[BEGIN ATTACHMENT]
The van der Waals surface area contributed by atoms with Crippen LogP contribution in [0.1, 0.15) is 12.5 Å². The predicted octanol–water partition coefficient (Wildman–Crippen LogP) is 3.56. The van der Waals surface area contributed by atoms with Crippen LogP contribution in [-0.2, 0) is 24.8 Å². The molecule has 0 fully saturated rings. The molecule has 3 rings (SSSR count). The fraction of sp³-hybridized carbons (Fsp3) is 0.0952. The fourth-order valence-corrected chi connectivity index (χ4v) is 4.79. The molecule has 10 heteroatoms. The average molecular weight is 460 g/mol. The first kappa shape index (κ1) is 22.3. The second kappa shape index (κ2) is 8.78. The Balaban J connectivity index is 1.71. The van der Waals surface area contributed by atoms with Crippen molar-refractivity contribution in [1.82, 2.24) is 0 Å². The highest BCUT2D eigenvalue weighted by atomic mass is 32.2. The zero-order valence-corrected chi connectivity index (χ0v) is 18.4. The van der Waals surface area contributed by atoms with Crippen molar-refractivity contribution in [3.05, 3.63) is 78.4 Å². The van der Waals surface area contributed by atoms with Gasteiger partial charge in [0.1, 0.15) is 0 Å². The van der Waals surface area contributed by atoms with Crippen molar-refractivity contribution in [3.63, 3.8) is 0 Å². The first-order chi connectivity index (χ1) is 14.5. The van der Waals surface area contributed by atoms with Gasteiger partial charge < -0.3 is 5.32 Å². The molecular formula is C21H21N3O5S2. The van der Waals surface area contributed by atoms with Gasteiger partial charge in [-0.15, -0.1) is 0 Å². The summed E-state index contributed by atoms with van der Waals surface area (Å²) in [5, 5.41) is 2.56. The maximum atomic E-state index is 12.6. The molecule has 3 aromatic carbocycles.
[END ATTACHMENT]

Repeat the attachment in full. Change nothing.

The van der Waals surface area contributed by atoms with Crippen LogP contribution in [0.1, 0.15) is 12.5 Å². The predicted octanol–water partition coefficient (Wildman–Crippen LogP) is 3.56. The van der Waals surface area contributed by atoms with Crippen LogP contribution in [-0.2, 0) is 24.8 Å². The molecule has 0 fully saturated rings. The molecule has 3 rings (SSSR count). The fraction of sp³-hybridized carbons (Fsp3) is 0.0952. The fourth-order valence-corrected chi connectivity index (χ4v) is 4.79. The molecule has 10 heteroatoms. The average molecular weight is 460 g/mol. The first kappa shape index (κ1) is 22.3. The second kappa shape index (κ2) is 8.78. The Balaban J connectivity index is 1.71. The van der Waals surface area contributed by atoms with Crippen molar-refractivity contribution in [1.82, 2.24) is 0 Å². The highest BCUT2D eigenvalue weighted by atomic mass is 32.2. The zero-order valence-corrected chi connectivity index (χ0v) is 18.4. The van der Waals surface area contributed by atoms with Crippen molar-refractivity contribution in [3.05, 3.63) is 78.4 Å². The van der Waals surface area contributed by atoms with Gasteiger partial charge in [0.1, 0.15) is 0 Å². The van der Waals surface area contributed by atoms with Crippen molar-refractivity contribution in [3.63, 3.8) is 0 Å². The first-order chi connectivity index (χ1) is 14.5. The van der Waals surface area contributed by atoms with Gasteiger partial charge < -0.3 is 5.32 Å². The molecular formula is C21H21N3O5S2. The van der Waals surface area contributed by atoms with Gasteiger partial charge in [-0.15, -0.1) is 0 Å². The summed E-state index contributed by atoms with van der Waals surface area (Å²) in [5, 5.41) is 2.56. The maximum atomic E-state index is 12.6. The molecule has 3 aromatic carbocycles.